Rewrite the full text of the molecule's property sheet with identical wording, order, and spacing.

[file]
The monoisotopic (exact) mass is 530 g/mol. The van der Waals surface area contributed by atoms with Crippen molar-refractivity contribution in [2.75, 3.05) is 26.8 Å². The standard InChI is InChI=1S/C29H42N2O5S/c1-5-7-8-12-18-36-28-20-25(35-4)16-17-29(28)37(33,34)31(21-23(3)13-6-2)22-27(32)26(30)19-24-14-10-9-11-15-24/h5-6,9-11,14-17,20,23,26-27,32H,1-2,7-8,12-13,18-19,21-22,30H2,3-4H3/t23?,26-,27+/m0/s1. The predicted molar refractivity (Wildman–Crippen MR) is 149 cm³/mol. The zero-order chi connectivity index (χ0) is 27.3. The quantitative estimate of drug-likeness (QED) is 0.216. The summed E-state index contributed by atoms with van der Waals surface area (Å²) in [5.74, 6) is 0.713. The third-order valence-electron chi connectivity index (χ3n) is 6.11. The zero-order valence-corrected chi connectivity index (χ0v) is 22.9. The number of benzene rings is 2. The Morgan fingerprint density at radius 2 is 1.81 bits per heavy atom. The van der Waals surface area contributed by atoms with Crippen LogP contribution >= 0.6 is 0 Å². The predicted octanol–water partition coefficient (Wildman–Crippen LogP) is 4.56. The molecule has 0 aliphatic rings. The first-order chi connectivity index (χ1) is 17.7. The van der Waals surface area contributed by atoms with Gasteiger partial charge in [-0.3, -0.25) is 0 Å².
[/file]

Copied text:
The monoisotopic (exact) mass is 530 g/mol. The van der Waals surface area contributed by atoms with Crippen molar-refractivity contribution in [2.75, 3.05) is 26.8 Å². The standard InChI is InChI=1S/C29H42N2O5S/c1-5-7-8-12-18-36-28-20-25(35-4)16-17-29(28)37(33,34)31(21-23(3)13-6-2)22-27(32)26(30)19-24-14-10-9-11-15-24/h5-6,9-11,14-17,20,23,26-27,32H,1-2,7-8,12-13,18-19,21-22,30H2,3-4H3/t23?,26-,27+/m0/s1. The predicted molar refractivity (Wildman–Crippen MR) is 149 cm³/mol. The zero-order chi connectivity index (χ0) is 27.3. The quantitative estimate of drug-likeness (QED) is 0.216. The summed E-state index contributed by atoms with van der Waals surface area (Å²) in [5.74, 6) is 0.713. The third-order valence-electron chi connectivity index (χ3n) is 6.11. The zero-order valence-corrected chi connectivity index (χ0v) is 22.9. The number of benzene rings is 2. The Morgan fingerprint density at radius 2 is 1.81 bits per heavy atom. The van der Waals surface area contributed by atoms with Crippen LogP contribution >= 0.6 is 0 Å². The predicted octanol–water partition coefficient (Wildman–Crippen LogP) is 4.56. The molecule has 0 aliphatic rings. The first-order chi connectivity index (χ1) is 17.7. The van der Waals surface area contributed by atoms with Gasteiger partial charge in [-0.3, -0.25) is 0 Å².